- Several wildfires have forced evacuations in California, Colorado and New Mexico.
- The Stone Fire burning in Agua Dulce, California, grew to more than 2 square miles in a few hours' time.
- The 416 Fire in Colorado has burned into the San Juan National Forest and spurred more than 800 homes to be evacuated.
- Fourteen buildings have been destroyed in a New Mexico inferno, and hundreds of homes are threatened, officials said.
5 June, 2018
Fires in Colorado, New Mexico and California have forced evacuations amid dry conditions and severe drought.
A blaze burning Monday in Los Angeles County exploded in size, consuming more than 2 square miles in a few hours, according to InciWeb, a government incident information system. The fire had reportedly burned 20 acres around 1 p.m. local time and was estimated to be more than 200 acres an hour later.
The fast-moving blaze burning in the town of Agua Dulce, roughly 50 miles north of Los Angeles, prompted the Sheriff's Office to order evacuations. No deaths have been reported, but a firefighter suffered minor injuries, according to the Associated Press. The fire is now 30 percent contained.
Residents were told to flee areas near Anthony Road and the Sierra Highway due to the blaze, CBS Los Angeles reported. The county fire department requested aircraft to help fight the flames from the sky
The cause of the fire is under investigation.
The blaze, dubbed the 416 Fire, was spotted north of Durango Friday morning and was being fueled by shifting winds onto the San Juan National Forest. More than 3 square miles were scorched by Tuesday morning. The fire is 10 percent contained.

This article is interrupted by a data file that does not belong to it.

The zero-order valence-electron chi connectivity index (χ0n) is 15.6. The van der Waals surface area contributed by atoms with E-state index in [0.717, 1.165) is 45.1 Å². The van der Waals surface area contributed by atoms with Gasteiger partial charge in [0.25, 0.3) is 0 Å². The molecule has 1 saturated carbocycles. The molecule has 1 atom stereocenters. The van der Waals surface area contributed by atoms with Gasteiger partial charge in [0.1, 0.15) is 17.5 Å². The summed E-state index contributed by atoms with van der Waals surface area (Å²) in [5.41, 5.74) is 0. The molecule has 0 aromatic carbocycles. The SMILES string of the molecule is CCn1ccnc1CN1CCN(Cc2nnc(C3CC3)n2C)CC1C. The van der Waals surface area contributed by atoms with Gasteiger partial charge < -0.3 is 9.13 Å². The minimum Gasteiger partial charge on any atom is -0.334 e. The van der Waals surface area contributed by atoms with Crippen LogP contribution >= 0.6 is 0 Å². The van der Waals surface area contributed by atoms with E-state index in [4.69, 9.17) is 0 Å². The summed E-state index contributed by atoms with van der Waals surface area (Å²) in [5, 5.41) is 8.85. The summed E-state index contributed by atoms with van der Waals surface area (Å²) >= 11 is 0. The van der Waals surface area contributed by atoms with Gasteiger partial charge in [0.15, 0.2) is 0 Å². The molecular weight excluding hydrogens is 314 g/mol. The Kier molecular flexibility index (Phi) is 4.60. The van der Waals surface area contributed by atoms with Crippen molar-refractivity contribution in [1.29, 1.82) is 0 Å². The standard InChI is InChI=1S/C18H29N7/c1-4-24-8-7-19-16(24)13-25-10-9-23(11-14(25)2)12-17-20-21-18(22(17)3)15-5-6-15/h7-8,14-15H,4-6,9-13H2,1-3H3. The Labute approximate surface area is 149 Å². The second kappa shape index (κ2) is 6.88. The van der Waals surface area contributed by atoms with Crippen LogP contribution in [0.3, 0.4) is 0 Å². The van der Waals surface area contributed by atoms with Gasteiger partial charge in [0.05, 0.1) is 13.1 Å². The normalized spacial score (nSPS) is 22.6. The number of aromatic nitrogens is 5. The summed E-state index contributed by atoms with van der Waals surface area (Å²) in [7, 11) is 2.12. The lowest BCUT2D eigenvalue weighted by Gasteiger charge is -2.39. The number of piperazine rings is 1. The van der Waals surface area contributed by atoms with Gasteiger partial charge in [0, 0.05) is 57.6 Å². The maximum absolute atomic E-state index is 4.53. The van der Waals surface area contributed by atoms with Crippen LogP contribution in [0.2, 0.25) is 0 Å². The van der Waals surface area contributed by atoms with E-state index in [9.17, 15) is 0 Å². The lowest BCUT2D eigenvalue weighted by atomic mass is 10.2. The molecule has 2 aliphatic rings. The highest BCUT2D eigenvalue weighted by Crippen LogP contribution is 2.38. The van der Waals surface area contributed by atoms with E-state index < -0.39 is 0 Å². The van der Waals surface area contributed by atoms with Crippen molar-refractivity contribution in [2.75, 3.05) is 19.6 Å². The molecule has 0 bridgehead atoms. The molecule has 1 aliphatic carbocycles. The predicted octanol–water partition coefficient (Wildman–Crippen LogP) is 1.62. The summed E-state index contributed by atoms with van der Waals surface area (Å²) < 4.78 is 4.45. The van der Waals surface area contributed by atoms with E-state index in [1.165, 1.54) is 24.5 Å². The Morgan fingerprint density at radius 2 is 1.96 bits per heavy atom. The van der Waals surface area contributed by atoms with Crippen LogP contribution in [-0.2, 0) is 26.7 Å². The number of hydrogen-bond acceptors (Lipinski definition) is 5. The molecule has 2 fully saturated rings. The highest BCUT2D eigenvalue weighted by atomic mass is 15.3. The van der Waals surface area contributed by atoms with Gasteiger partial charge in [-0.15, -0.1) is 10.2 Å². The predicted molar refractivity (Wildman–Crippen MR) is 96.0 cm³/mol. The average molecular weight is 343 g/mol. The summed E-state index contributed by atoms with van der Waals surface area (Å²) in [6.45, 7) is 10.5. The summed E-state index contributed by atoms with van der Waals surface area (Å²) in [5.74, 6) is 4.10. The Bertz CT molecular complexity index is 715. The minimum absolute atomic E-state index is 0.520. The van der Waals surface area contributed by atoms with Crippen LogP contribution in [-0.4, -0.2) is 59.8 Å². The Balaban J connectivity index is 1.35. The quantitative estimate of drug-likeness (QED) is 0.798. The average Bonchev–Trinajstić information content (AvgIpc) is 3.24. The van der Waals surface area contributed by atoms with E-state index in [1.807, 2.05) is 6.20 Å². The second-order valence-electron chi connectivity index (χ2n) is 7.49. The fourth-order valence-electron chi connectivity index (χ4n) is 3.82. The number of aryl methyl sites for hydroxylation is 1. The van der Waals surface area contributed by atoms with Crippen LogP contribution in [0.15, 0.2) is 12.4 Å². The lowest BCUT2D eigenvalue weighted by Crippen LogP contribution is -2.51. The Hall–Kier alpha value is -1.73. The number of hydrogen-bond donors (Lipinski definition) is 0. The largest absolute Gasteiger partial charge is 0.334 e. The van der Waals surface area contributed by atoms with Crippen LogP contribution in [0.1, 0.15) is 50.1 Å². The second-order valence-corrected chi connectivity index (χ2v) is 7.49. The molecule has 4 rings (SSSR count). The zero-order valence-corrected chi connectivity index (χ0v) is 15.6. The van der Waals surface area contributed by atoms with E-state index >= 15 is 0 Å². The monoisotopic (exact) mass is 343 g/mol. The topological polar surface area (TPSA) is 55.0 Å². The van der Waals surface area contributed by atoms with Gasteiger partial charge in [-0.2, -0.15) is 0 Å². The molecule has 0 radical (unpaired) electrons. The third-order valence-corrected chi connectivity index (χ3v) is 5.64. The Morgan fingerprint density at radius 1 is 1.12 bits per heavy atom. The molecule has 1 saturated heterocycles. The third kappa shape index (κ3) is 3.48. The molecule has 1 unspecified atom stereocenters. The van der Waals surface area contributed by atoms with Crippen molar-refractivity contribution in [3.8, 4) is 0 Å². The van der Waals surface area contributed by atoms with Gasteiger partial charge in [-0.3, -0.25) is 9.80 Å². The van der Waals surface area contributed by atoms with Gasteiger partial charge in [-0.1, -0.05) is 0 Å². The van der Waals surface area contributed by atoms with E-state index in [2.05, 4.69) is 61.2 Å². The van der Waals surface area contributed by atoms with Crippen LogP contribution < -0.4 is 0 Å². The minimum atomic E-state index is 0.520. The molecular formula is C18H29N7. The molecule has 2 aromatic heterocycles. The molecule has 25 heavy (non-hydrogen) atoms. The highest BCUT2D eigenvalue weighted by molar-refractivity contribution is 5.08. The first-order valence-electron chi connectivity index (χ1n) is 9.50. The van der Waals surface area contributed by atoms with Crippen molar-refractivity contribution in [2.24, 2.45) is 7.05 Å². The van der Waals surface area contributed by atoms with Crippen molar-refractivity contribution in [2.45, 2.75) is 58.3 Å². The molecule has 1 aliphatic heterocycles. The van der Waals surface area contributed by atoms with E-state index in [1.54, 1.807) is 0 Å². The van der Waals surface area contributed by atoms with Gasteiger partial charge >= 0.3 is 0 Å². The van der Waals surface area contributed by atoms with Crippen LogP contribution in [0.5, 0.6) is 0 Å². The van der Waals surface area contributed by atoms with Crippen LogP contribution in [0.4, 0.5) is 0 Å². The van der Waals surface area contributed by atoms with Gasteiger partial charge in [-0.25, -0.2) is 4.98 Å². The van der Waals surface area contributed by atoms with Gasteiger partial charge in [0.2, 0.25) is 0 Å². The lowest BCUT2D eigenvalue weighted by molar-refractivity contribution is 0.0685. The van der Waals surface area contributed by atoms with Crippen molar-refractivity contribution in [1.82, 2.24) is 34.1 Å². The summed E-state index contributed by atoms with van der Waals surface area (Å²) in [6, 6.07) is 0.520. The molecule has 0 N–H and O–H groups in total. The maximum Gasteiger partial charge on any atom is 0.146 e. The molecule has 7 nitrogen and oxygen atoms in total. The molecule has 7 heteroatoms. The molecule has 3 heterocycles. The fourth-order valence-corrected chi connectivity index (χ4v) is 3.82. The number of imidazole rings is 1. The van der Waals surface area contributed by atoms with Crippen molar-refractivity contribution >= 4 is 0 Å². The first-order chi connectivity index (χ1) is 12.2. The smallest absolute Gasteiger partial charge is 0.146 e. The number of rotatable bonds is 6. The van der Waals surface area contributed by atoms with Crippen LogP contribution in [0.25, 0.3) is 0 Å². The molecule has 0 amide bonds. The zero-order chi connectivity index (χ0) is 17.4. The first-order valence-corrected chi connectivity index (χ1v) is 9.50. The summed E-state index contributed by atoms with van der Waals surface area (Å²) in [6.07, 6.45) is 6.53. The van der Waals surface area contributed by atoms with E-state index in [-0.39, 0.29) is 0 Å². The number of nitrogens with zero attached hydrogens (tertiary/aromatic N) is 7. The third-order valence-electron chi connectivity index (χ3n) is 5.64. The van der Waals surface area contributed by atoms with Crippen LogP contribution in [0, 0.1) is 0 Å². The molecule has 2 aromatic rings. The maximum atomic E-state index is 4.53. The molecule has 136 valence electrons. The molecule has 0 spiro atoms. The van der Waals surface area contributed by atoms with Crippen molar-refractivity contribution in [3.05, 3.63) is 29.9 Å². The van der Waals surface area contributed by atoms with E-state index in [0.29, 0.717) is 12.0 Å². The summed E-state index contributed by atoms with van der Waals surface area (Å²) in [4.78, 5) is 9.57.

In addition to the more than 800 homes evacuated, another 700 homes were told to be ready to leave on a moment's notice. About 500 residences are threatened in the Highway 550 corridor, InciWeb said
Highway 550 was partially reopened Sunday, according to CBS Denver, but the Durango and Silverton Narrow Gauge Railroad canceled all rides through June 10 due to the severe fire danger.
Several witnesses have indicated that the inferno was sparked by someone near the train tracks, but no official cause has been released, according to the Durango Herald.
Ute Park Fire, New Mexico
Residents have been ordered to evacuate an area of northern New Mexico as an aggressive wildfire burned more than 57 square miles of land.
The so-called Ute Park Fire destroyed 14 unoccupied structures at the Boy Scouts' Philmont Ranch overnight as it burned near Highway 64 in Ute Park. More than 200 buildings in Ute Park are threatened by the fire, according to KOAT.com.
However, there was some good news Monday: with the fire threat in steady decline, hundreds of residents in and around the town of Cimarron were cleared to return to their homes, officials said. Precipitation helped firefighters battle the blaze Sunday, and it is now 25 percent contained, according to InciWeb.
Several roads in the area were closed as the fire jumped over highways Friday and into the weekend.
Officials also said the fire danger forced the closure of the Santa Fe National Forest Friday morning, the Santa Fe New Mexican reported. It will remain closed until conditions improve, the report added.
"Under current conditions, one abandoned campfire could cause a catastrophic wildfire, and we are not willing to take that chance with the natural and cultural resources under our protection and care," National Forest Supervisor James Melonas said in a statement to the Santa Fe New Mexican.
Northern New Mexico has been in a prolonged period of extreme drought. Areas in and around Ute Park are currently in exceptional drought – the worst category – according to the U.S. Drought Monitor.
The cause of the fire remains under investigation.